British GQ

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Godlyqueers

The magazine’s gorgeous logo, which has been printed nicely since its auspicious early days

British GQ is a magazine for men of the United Kingdom to flick through idly and uninterestedly when they are waiting for a haircut, a manicure, or a colostomy, or if they have a few minutes to kill at a busy brothel. It consists of countless pages of advertisements and a few pages of pretty actresses in lingerie, and it playfully invites its readers to play the “GQ game”: see if you can find the tiny morsels of editorial text concealed within its pages. Even the scant millimetres of editorial verbiage tucked somewhere inside the magazine are mostly commercial pap, which tells you nothing about the real world but usually attempts to hypnotize you into buying expensive watches, pricy suits, costly moisturizer, extortionate training shoes, high-priced gym equipment, or inflated penis pills. Nobody ever receives any prizes for winning the GQ game.

Talking heads

One of the “perfect bounders” who insist on asking for “GQUK” loudly every month at their local news establishment

GQ is the British version of American GQ, which means that the most tedious specimens among its hundreds of readers are irritatingly fond of calling it “GQUK”. Chaps who wear suits and training shoes and use penis pills will often walk into a newsagent and bark a ridiculous question such as: “Do you have the latest edition of GQUK, Mr Newsagent?” or “That GQUK, my man, is it here yet?” Some of them will even attempt to pronounce this abbreviation as an acronym, and may eventually leave said establishment with a certain quantity of gak by mistake. Fortunately, if they insert this in their nose of a lunchtime, it will give them a much more euphoric experience than flicking through glossy pages stuffed with advertising and boilerplate prose.

How British GQ came to be

The magazine was born when an enterprising but unimaginative publisher, Brigadier Lethbridge-Stewart, visited America in 1988 and fell upon a copy of American GQ while he was waiting impatiently for a difficult appendectomy. Immediately realizing that there was a cultural anomaly here – that the people of Britain had long had access to a bounty of imported New World artefacts such as Reese’s Pieces, Beverly Hills 90210, Jar Jar Binks, catsup, peyote, and the Green Hornet, and yet they could not read GQ unless they got on an airplane or visited their local Borders – the Brigadier resolved to launch a British version of the magazine when he returned to UK soil. He borrowed £146.50 with menaces from his sister-in-law and walked to the premises of a professional printing company in Bedfordshire. The firm, long since burned down, agreed to print a gross of copies of the first GQUK edition.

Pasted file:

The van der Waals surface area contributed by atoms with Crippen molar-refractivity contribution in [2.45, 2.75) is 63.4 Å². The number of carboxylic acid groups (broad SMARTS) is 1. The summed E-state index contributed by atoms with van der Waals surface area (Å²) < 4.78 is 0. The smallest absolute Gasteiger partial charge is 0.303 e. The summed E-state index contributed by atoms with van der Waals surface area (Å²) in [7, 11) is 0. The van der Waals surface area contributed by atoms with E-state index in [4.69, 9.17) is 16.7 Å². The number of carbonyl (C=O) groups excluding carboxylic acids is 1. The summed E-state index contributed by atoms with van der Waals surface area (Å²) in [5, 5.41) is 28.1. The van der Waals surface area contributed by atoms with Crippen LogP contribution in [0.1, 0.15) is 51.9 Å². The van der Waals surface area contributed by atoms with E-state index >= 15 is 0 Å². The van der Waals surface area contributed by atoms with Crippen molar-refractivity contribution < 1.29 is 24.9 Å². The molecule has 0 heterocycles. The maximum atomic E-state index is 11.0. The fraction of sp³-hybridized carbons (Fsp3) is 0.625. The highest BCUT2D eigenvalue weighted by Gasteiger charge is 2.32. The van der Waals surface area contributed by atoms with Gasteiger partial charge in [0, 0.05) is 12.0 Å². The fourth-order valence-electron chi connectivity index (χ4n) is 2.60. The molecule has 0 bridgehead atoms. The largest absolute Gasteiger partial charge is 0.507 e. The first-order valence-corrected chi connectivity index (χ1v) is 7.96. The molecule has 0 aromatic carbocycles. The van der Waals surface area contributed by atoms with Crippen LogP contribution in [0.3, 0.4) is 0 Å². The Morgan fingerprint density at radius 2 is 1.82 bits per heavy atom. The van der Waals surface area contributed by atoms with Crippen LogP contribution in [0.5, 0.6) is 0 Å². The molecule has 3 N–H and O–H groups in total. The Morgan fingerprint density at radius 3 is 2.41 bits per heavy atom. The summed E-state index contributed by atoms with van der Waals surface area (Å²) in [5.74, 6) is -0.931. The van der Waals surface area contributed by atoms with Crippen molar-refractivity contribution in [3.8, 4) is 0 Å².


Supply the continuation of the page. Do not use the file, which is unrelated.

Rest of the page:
The Brigadier decided from the early days that the “new” magazine should be perfect-bound, because, as he said to the local printing firm at the time, “it will be read by perfect bounders!” The printing operative on the end of this joke didn’t get it, took the remark at face value and walked away.

The very first GQUK contained 356 pages of advertising, and a few millimetres of clever writing by famous penmen such as Tony Parsnip and Thomas Tools-Tool, all of which is now altogether forgotten. A rare surviving copy of GQUK #1 did sell on eBay in 2011 for £1.09 plus postage, but it has been left in a moist drawer by an idle and depressed man who needs help, and it has never been read.

Free gifts

The first three issues of GQUK came with free gifts to delight the professional man. The first issue contained a card-and-paper artefact that you shook to make a loud bang; the second came with a Spider-Man gun, complete with spidery bullets; and the third came with a plastic pennant to attach to your bicycle, in which you could insert pictures of sexy ladies or superheroes.

Ever since

Since those early days of 1988, we have seen such years as 1989, 1993, 2002 and even 2007. And the magazine has continued to be printed for all this time, with unsold copies regularly returning to GQHQ in grimy white vans. Famous actresses who have “stripped” for GQUK include the flighty woman from the TV commercial for Charlie perfume, and the girl with the teeth from Ugly Betty. They didn’t go all the way.

The flick-book trick

Cheeky voyeurs have invented a fun game with GQ's pretty-actress-in-lingerie pages. They tear out all the relevant pages and make a "flick book" with them, which creates the illusion that the pretty actress is taking her clothes off right there in front of you, quite quickly. These improvised flick books have entertained drinkers in public houses up and down the land of Britain, and beyond. The remainder of the magazine is customarily discarded. Let's hope the unwanted pages are recycled responsibly.

Madmag

The first edition in 1988, full of advertising and tittle-tattle, now well forgotten

What’s it mean?

In 2011 the then editor of GQUK, Thomas Tools-Tool, was asked out of the blue what GQ stood for. “To be honest with you every once in a while,” said Tools-Tool, “I don’t have the merest shred of a clue. Gorgeous Quickie? Genesis Quintessence? Guatemalan Qu-qu-qu-qu-qu-quinoa? The Q can’t stand for Quarterly, can it, because we come out every month, God permitting. I don’t really care about anything, to be honest with you once in a while, except suits and killing d-d-d-d-defenceless animals.”

For those of you who care, it’s extensively rumoured that GQ actually stands for Gigantic Quiffs, and that GQUK stands for Gigantic Quiffs, United Kingdom. The original name for American GQ was Up Your Arse.

The future of GQUK

“Who knows? Que sera sera,” said the Brigadier and Thomas Tools-Tool in unison, when I asked them. The latest edition is probably coming back in the white van as you read this. Vroom vroom.

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